If you live or plan to take a trip to Japan, you may see one of Toyota’s most radical prospects for what the global future of personal transportation may look like. Premiering as a Toyota concept car a year ago at the Geneva Motor Show, the i-ROAD is an all-electric vehicle based in the confides of 92.52 inches in length and under 33.5 inches in width. A three-wheeled vehicle with two-passenger enclosed cabin, the Toyota i-ROAD is an outrageous concept that has been adapted for a the road in an on-road trial.
Introduced for public road use at a March 2nd test drive event held at Ecoful Town in Toyota City, Japan, the i-ROAD officially transitions from wild show car to an even more stunning street legal vehicle. The Toyota i-ROAD is becoming part of the company’s Ha:mo vehicle network project operating as a study to efficiently utilize private and public transportation. Ha:mo aims to find solutions making travel more energy efficient as well as quicker for users. The Toyota i-ROAD’s addition is marking the most visible ingredient to the Ha:mo experiment.
Driving the ultra-compact all-electric vehicle for the first time provided drivers with a chance to experience some of the far-out nuances of the Toyota i-ROAD. Little if any details of the i-ROAD concept car have been altered by Toyota. Operating on a pair of two-kilowatt motors mounted inside the front wheels, the three-wheeled i-ROAD is driven off energy of a lithium-ion battery pack. Allowing the mobile vehicle to travel up to 30 miles, the Toyota i-ROAD can be fully recharged in three hours. Certainly not practical for long distances, the use of this zero-emissions vehicle in Toyota’s Ha:mo project is groomed as a short-range daily conveyance.
Hard to confidently describe the Toyota i-ROAD as a car, the compact mobility product draws a great amount of inspiration from two-wheeled vehicles. The most striking characteristic of the i-ROAD is its ability to lean while cornering in a manner exactly like a motorcycle. Described as Toyota’s Active Lean technology, an electronic control unit measures steering, vehicle speed and input from a gyro-sensor to counteract the vehicle’s cornering force. When needed, the Active Lean system’s physical movement is initiated through gearing on the front suspension. Active Lean is said to furnish stability, safety as well as sense fun to the Toyota i-ROAD. Its super slim shape allows up to four Toyota i-ROADs to fit in a parking space required for a single conventional-sized vehicle. A two-passenger transportation product, the driver and passenger sit in tandem (similar to the layout on a motorcycle). Unlike a typical motorcycle, the i-ROAD is shielded from the exterior elements providing an extra measure of comfort and safety for the users.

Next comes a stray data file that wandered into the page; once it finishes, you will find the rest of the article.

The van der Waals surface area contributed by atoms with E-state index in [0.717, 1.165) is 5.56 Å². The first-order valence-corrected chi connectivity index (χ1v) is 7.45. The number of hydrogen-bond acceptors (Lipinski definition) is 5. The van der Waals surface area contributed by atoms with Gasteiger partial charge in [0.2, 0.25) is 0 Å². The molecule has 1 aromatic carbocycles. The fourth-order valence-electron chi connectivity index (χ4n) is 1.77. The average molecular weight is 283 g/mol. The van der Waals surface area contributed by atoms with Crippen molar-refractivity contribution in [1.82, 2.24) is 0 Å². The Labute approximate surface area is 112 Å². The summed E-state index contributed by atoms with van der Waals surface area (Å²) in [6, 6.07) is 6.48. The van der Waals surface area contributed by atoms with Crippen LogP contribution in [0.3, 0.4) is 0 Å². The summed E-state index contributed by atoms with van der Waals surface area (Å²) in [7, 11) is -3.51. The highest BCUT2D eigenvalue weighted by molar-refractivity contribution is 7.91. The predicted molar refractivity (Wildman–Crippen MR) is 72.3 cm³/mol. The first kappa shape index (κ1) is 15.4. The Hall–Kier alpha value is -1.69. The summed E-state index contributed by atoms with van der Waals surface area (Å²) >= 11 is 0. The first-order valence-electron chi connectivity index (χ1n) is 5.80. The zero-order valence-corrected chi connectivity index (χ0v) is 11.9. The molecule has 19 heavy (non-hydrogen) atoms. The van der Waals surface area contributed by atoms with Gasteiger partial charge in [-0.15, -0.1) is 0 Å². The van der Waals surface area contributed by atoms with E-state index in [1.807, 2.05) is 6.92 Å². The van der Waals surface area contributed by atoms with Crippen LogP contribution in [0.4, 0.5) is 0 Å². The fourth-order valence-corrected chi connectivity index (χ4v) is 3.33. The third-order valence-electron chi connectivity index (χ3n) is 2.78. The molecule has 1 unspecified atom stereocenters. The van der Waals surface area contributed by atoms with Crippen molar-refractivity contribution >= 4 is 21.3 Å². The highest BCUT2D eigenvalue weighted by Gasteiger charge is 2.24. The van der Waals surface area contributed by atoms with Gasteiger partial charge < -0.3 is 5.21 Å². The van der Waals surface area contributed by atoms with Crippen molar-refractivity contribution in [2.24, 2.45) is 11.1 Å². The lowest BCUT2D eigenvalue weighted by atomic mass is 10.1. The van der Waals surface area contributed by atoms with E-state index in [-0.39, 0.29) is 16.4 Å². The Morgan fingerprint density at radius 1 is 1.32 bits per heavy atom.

Through Ha:mo, the Toyota i-ROAD can be operated from a smartphone. Smartphone technology will also allow users of the Ha:mo system to receive the most efficient route of travel within the transportation network. The Toyota I-ROAD is one of the many vehicles created by the auto company in order to be a companion with modern technology. More dramatic concept cars exhibiting how future vehicles could interact with drivers as well as their devices includes the Toyota Fun-VII and the FV2.
For the time being, Toyota is testing the Ha:mo program in Toyota City, Japan. However, at the end of this year, the Toyota i-Road will sway into Grenoble, France as a car-sharing project will have the automaker working with the local government as well as other partners. Toyota has also not disclosed how many i-ROADs will ultimately for developed for these transportation studies only to say that the vehicle is part of 70 ultra-compact cars being evaluated in France.
To see the i-ROAD in action, take some time to watch the following video compiled by Toyota:
This is a sponsored conversation written by me on behalf of Toyota. The opinions and text are all mine.